Pat was rushed to Galway for emergency surgery, but Mary couldn’t travel with him. “It was the longest journey of my life. My sister Maria came with me, but I had to leave Mary behind. That was extremely tough. All I wanted was to support her through the birth, but I knew I had to be strong for both of them.”
He had a number of CT, MRI and Ultrasound scans in University College Hospital Galway which revealed a series of tumours in his stomach and lungs with one pressing on the main artery of the heart. At this stage Pat was advised that this surgery was extremely important.
Awakening from his surgery, Pat was briefed by the medical team. They removed one of his testes but the tumours in his stomach and lungs remained. It was hoped chemotherapy would deal with these tumours.
Pat was sent home after two days but was quickly re-admitted to Letterkenny General Hospital after suffering acute illness.
Then the medical team made a decision to take Mary in for a c-section so that Pat could see his new baby before they started him on chemotherapy.
“On Tuesday 31st August I was brought up to maternity at 8.30am; at 9.10am our son Jack was born and at 10.00am I had started chemotherapy. It was hard to take it all in, but I knew time wasn’t on my side, so the doctors made the decisions to help us as a family.”
Pat began an aggressive four-month programme of chemotherapy and suffered through this with a series of side affects. While he struggled in many ways, he says being a father suddenly gave him the strength to fight his diagnoses.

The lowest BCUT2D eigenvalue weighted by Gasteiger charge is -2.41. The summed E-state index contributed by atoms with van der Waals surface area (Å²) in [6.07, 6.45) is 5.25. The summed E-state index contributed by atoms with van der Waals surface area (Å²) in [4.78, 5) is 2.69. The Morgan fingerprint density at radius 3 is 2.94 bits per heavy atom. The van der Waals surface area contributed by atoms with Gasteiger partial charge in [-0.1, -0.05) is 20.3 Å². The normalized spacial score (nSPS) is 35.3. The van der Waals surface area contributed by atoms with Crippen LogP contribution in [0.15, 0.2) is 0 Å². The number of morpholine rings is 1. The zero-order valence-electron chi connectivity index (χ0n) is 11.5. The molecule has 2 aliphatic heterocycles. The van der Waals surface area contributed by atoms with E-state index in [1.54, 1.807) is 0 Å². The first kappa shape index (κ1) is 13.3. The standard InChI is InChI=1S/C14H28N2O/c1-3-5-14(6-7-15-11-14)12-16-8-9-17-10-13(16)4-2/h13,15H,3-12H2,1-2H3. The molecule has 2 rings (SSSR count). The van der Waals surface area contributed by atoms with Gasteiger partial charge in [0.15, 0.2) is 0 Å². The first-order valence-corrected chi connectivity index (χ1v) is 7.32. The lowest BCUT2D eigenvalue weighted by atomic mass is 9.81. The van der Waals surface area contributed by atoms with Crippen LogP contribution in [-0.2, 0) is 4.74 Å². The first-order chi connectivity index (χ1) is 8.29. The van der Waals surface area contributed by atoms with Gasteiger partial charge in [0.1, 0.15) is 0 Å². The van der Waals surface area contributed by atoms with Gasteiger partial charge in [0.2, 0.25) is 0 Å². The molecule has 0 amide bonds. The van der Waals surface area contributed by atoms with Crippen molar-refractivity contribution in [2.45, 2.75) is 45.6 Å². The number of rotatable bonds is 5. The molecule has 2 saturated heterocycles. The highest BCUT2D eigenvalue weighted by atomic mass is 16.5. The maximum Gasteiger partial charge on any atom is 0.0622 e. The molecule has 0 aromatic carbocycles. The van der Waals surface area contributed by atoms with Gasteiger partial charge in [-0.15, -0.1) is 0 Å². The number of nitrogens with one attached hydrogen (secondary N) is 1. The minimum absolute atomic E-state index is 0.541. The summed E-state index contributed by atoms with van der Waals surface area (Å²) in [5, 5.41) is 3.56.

“I asked myself – ‘do I let it beat me or do I take it on’? I saw the sun rise one morning and in this moment I told myself I needed to get through this, to take everybody’s help and let everybody pray for me..
I wanted to be at home for Mary and Jack, that I was a dad now. And I also told myself that I’d give us a trip to Canada.”
Pat finished his chemotherapy at the end of November 2011. On 23rd December he went for his scan results. He was told that the chemotherapy had worked on 70% of the tumours, but that some still remained. He was told he would need further chemotherapy and possible surgery, so that news consumed his thoughts that Christmas.
On January 7th 2011, Pat was referred to Galway. This was exactly one year since he started experiecning his first cancer symtoms. I had a scan and afterwards the nurse told me to book a holiday.
“Your tumours are gone, but one remains in the lung, but it’s dormant.”
Pat says, “it was like winning the lottery. I got a great energy boost and worked four hours and I felt like a man again. I told myself it was a great outcome if it meant that I could go out and work and feel great afterwards. It was so long since I felt ‘normal.’ The stubble was growing back and my hair was growing back. I felt very positive in myself.”
Pat, Mary and Jack will take that trip to Canada next month, their first family holiday, but more importantly than that, Pat will fulfil his promise to himself at the beginning of his cancer journey.
Describing his journey over the past 18 months, Pat says, “I saw a lot of young people who had travelled the same journey. My best advice to anyone who finds themselves in my shoes is: ‘you will have your ups and downs, but you can get through it. I am a walking example of it.”
He says, “I’m more positive about life. Cancer is something you don’t push aside. It stays with you. It’s like climbing a mountain with a back-pack and the higher you climb that mountain the lighter the load gets. And when you reach the summit, the feeling of elation is wonderful. The news that you are in remission eases the burden.”
Pat has also made some other changes in his life due to his cancer journey. He has changed career and is now training as a Special Needs Assistant at Milford VEC and is looking forward to pursuing a career in the caring professions.